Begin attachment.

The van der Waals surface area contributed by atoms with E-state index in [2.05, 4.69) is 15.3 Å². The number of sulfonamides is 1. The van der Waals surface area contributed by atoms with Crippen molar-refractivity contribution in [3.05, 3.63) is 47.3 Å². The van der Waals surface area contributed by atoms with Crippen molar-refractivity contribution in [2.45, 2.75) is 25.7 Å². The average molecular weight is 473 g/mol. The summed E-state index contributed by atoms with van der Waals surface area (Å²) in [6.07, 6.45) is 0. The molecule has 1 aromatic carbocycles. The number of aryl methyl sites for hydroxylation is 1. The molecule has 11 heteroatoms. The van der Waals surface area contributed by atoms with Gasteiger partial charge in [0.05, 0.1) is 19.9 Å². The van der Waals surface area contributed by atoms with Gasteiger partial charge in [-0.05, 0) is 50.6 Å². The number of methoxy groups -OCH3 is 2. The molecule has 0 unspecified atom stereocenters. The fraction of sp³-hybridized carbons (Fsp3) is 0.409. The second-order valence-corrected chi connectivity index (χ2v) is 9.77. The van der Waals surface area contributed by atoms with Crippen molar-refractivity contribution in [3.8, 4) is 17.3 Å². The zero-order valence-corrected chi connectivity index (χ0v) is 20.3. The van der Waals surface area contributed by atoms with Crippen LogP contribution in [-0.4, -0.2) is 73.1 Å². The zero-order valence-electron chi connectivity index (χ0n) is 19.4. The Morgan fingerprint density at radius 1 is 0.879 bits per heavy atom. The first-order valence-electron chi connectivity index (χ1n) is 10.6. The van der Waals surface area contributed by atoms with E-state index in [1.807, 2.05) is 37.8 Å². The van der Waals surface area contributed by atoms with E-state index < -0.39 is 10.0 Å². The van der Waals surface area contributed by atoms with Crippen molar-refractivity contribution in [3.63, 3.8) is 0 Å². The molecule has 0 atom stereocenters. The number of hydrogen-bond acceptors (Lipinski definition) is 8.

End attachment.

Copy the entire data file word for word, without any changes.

The van der Waals surface area contributed by atoms with E-state index in [2.05, 4.69) is 15.3 Å². The number of sulfonamides is 1. The van der Waals surface area contributed by atoms with Crippen molar-refractivity contribution in [3.05, 3.63) is 47.3 Å². The van der Waals surface area contributed by atoms with Crippen molar-refractivity contribution in [2.45, 2.75) is 25.7 Å². The average molecular weight is 473 g/mol. The summed E-state index contributed by atoms with van der Waals surface area (Å²) in [6.07, 6.45) is 0. The molecule has 1 aromatic carbocycles. The number of aryl methyl sites for hydroxylation is 1. The molecule has 11 heteroatoms. The van der Waals surface area contributed by atoms with Gasteiger partial charge in [0.05, 0.1) is 19.9 Å². The van der Waals surface area contributed by atoms with Gasteiger partial charge in [-0.05, 0) is 50.6 Å². The number of methoxy groups -OCH3 is 2. The molecule has 0 unspecified atom stereocenters. The fraction of sp³-hybridized carbons (Fsp3) is 0.409. The second-order valence-corrected chi connectivity index (χ2v) is 9.77. The van der Waals surface area contributed by atoms with Crippen molar-refractivity contribution in [3.8, 4) is 17.3 Å². The zero-order valence-corrected chi connectivity index (χ0v) is 20.3. The van der Waals surface area contributed by atoms with Crippen LogP contribution in [-0.4, -0.2) is 73.1 Å². The zero-order valence-electron chi connectivity index (χ0n) is 19.4. The Morgan fingerprint density at radius 1 is 0.879 bits per heavy atom. The first-order valence-electron chi connectivity index (χ1n) is 10.6. The van der Waals surface area contributed by atoms with E-state index in [1.807, 2.05) is 37.8 Å². The van der Waals surface area contributed by atoms with E-state index < -0.39 is 10.0 Å². The van der Waals surface area contributed by atoms with Crippen molar-refractivity contribution in [3.63, 3.8) is 0 Å². The molecule has 0 atom stereocenters. The number of hydrogen-bond acceptors (Lipinski definition) is 8.